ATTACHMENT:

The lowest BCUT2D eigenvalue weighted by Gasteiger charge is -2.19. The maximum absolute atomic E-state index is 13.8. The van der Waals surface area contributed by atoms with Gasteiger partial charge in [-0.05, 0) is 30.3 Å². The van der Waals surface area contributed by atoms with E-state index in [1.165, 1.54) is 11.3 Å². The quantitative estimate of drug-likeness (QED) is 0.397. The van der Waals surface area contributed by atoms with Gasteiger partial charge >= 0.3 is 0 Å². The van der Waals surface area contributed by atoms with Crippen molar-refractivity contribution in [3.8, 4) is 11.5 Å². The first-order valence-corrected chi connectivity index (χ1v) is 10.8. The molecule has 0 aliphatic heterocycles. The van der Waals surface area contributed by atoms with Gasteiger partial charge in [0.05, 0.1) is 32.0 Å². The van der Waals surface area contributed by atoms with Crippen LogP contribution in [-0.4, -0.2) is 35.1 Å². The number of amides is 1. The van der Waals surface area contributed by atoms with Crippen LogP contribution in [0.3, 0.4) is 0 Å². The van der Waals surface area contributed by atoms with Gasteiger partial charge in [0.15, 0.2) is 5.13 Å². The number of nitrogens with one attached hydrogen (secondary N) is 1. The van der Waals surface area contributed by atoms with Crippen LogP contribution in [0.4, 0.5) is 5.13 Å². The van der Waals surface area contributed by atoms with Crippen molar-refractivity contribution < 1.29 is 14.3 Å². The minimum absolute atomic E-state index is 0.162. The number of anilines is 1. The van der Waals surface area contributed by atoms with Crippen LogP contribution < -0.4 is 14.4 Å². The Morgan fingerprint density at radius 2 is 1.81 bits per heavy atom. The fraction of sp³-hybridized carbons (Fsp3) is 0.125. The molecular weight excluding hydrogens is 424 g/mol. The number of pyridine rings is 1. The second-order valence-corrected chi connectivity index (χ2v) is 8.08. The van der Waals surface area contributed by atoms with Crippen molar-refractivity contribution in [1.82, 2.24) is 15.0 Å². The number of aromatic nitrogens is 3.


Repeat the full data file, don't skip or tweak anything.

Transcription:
The lowest BCUT2D eigenvalue weighted by Gasteiger charge is -2.19. The maximum absolute atomic E-state index is 13.8. The van der Waals surface area contributed by atoms with Gasteiger partial charge in [-0.05, 0) is 30.3 Å². The van der Waals surface area contributed by atoms with E-state index in [1.165, 1.54) is 11.3 Å². The quantitative estimate of drug-likeness (QED) is 0.397. The van der Waals surface area contributed by atoms with Gasteiger partial charge >= 0.3 is 0 Å². The van der Waals surface area contributed by atoms with Crippen molar-refractivity contribution in [3.8, 4) is 11.5 Å². The first-order valence-corrected chi connectivity index (χ1v) is 10.8. The molecule has 0 aliphatic heterocycles. The van der Waals surface area contributed by atoms with Gasteiger partial charge in [0.05, 0.1) is 32.0 Å². The van der Waals surface area contributed by atoms with Crippen LogP contribution in [-0.4, -0.2) is 35.1 Å². The number of amides is 1. The van der Waals surface area contributed by atoms with Crippen LogP contribution in [0.3, 0.4) is 0 Å². The van der Waals surface area contributed by atoms with Gasteiger partial charge in [0.15, 0.2) is 5.13 Å². The number of nitrogens with one attached hydrogen (secondary N) is 1. The van der Waals surface area contributed by atoms with Crippen LogP contribution in [0.4, 0.5) is 5.13 Å². The van der Waals surface area contributed by atoms with Crippen molar-refractivity contribution < 1.29 is 14.3 Å². The minimum absolute atomic E-state index is 0.162. The number of anilines is 1. The van der Waals surface area contributed by atoms with Crippen LogP contribution < -0.4 is 14.4 Å². The Morgan fingerprint density at radius 2 is 1.81 bits per heavy atom. The fraction of sp³-hybridized carbons (Fsp3) is 0.125. The molecular weight excluding hydrogens is 424 g/mol. The number of pyridine rings is 1. The second-order valence-corrected chi connectivity index (χ2v) is 8.08. The van der Waals surface area contributed by atoms with Crippen molar-refractivity contribution in [1.82, 2.24) is 15.0 Å². The number of aromatic nitrogens is 3.